American Field
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Thomas Johnson, Owner of Manitoba Rap

Aug 09, 2019
Thomas Johnson

In the field trial sport of the United States and Canada, Thomas Johnson was one of the most active participants since 1886. His kennels housed both setters and pointers, and he spared no pains nor expense to secure the best bloodlines obtainable.

Sport afield with dog and gun, and  good competition at field trials, all in true sportsmanlike manner, are subjects which ever stir his enthusiasm.

Largely through his energy and initiative the Manitoba Field Trial Club was organized. It held its first trials in 1886. Even at that early date, he owned and bred dogs many of which were winners.

Mr. Johnson many times acted as a field trial judge, both at trials on prairie chicken and quail. His activities covered a wide field . . . on the Atlantic Coast, the Pacific Coast, and in the great chicken country of the  Middle West.

He also was conspicuous as a writer and published many valuable contributions in the interest of breeding, training, hunting and field trial competition.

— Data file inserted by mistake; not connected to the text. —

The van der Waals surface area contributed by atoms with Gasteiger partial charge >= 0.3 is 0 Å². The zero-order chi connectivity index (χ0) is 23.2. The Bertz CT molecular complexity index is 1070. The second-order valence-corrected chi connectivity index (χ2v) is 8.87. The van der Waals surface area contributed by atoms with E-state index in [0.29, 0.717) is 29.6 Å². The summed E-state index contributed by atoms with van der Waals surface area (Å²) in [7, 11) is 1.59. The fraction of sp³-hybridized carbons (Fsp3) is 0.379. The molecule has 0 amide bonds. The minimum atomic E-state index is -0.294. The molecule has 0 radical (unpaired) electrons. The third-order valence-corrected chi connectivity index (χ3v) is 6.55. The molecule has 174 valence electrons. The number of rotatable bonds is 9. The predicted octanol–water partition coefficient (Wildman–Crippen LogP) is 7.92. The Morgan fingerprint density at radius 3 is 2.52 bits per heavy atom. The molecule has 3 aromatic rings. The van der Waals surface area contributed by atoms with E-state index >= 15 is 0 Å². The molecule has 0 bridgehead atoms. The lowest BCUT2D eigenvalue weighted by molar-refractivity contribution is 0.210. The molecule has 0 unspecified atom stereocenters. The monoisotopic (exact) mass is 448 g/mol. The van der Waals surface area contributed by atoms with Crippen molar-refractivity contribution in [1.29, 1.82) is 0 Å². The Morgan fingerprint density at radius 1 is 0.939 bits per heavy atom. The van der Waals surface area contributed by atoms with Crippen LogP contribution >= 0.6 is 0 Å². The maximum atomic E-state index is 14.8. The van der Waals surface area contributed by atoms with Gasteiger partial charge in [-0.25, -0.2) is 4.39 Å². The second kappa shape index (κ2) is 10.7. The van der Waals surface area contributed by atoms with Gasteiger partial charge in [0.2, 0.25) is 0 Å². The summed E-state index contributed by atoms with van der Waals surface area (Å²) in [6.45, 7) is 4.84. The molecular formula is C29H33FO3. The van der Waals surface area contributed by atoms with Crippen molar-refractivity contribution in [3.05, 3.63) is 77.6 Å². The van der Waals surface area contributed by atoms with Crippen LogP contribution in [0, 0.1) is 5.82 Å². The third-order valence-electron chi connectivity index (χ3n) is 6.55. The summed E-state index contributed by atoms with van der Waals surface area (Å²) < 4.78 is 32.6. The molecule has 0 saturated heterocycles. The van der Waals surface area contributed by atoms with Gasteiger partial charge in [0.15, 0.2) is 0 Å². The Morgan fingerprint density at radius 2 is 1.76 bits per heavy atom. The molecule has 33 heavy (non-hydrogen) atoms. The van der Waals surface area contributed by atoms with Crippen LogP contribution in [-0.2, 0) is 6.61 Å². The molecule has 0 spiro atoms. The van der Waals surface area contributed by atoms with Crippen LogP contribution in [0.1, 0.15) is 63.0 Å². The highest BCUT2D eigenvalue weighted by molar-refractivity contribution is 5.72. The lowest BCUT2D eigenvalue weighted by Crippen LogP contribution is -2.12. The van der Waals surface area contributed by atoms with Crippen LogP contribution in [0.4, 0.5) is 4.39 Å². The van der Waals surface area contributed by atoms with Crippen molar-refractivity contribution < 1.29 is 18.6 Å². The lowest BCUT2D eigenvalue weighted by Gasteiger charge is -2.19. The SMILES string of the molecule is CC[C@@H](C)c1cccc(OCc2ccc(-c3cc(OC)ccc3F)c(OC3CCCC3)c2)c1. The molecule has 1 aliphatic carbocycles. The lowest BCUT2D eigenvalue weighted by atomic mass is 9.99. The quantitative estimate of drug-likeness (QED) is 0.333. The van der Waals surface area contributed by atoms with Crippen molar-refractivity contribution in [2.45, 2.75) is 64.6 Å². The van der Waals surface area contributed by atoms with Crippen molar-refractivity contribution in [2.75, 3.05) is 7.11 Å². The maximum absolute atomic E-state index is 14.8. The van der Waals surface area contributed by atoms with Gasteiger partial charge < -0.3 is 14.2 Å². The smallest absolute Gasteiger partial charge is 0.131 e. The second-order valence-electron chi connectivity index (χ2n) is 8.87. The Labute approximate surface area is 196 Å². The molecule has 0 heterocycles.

To the visiting sportsmen he is princely in his hospitality.

Physically he is a man of magnificent proportions — a true athlete . . . Besides his fame as a sportsman he is renowned as a curler. His curling team was a successful contestant a number of times at the great yearly curling tournaments.

In an edition of the Manitoba Free Press in 1906, there was a column treating of the Manitoba sport of “Twenty Years Ago.” Mention was made of Mr. Johnson’s Dash B that won the Derby in 1886 and his Manitoba Mike that won the championship in 1906. Being brought to his attention, he remarked: “Yes, it is quite a record. Twenty years in the field trial game and still solvent.”

Those who know how great are the expenses and how small the receipts of the average contestant at trials will appreciate the point of the remark.

Thomas Johnson was born in Manchester, England on April 7, 1852. He emigrated to Canada in 1871, taking a job as a traveling salesman based in Toronto, Ontario.

He eventually arrived in Manitoba and sold supplies to the builders of the Canadian Pacific Railway. In 1891 he went to work for the Blue Ribbon (tea) Limited, eventually becoming its manager before his retirement in 1910.

Thomas Johnson died at home on January 7, 1914.

Maj. J. M. Taylor

“Field Trial Record of Dogs

in America—1876-1907”

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